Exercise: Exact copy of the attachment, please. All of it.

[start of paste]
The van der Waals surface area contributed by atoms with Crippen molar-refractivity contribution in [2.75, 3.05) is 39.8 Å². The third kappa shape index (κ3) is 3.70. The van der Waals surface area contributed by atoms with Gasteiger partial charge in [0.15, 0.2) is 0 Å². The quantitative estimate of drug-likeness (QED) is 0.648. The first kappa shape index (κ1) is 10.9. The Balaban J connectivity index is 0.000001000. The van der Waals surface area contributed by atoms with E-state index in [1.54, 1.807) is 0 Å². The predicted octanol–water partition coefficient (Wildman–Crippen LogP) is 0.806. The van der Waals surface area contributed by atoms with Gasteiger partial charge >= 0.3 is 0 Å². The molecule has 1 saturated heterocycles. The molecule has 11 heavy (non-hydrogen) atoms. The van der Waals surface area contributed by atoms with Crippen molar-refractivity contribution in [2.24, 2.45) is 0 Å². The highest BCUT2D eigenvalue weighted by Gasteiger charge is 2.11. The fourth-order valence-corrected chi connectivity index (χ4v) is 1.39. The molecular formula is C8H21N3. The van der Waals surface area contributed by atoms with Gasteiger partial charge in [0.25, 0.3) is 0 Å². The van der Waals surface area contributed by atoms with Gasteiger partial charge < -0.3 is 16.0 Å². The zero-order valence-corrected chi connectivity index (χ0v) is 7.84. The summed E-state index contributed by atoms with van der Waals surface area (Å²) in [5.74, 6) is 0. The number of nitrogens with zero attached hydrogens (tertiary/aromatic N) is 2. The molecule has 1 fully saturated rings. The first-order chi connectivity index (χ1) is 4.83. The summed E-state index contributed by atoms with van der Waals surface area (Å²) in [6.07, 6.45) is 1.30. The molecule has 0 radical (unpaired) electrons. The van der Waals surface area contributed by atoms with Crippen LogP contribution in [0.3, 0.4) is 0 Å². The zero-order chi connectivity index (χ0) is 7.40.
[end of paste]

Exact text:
The van der Waals surface area contributed by atoms with Crippen molar-refractivity contribution in [2.75, 3.05) is 39.8 Å². The third kappa shape index (κ3) is 3.70. The van der Waals surface area contributed by atoms with Gasteiger partial charge in [0.15, 0.2) is 0 Å². The quantitative estimate of drug-likeness (QED) is 0.648. The first kappa shape index (κ1) is 10.9. The Balaban J connectivity index is 0.000001000. The van der Waals surface area contributed by atoms with E-state index in [1.54, 1.807) is 0 Å². The predicted octanol–water partition coefficient (Wildman–Crippen LogP) is 0.806. The van der Waals surface area contributed by atoms with Gasteiger partial charge >= 0.3 is 0 Å². The molecule has 1 saturated heterocycles. The molecule has 11 heavy (non-hydrogen) atoms. The van der Waals surface area contributed by atoms with Crippen molar-refractivity contribution in [2.24, 2.45) is 0 Å². The highest BCUT2D eigenvalue weighted by Gasteiger charge is 2.11. The fourth-order valence-corrected chi connectivity index (χ4v) is 1.39. The molecular formula is C8H21N3. The van der Waals surface area contributed by atoms with Gasteiger partial charge in [0.25, 0.3) is 0 Å². The van der Waals surface area contributed by atoms with Gasteiger partial charge < -0.3 is 16.0 Å². The zero-order valence-corrected chi connectivity index (χ0v) is 7.84. The summed E-state index contributed by atoms with van der Waals surface area (Å²) in [5.74, 6) is 0. The number of nitrogens with zero attached hydrogens (tertiary/aromatic N) is 2. The molecule has 1 fully saturated rings. The first-order chi connectivity index (χ1) is 4.83. The summed E-state index contributed by atoms with van der Waals surface area (Å²) in [6.07, 6.45) is 1.30. The molecule has 0 radical (unpaired) electrons. The van der Waals surface area contributed by atoms with Crippen LogP contribution in [0.3, 0.4) is 0 Å². The zero-order chi connectivity index (χ0) is 7.40.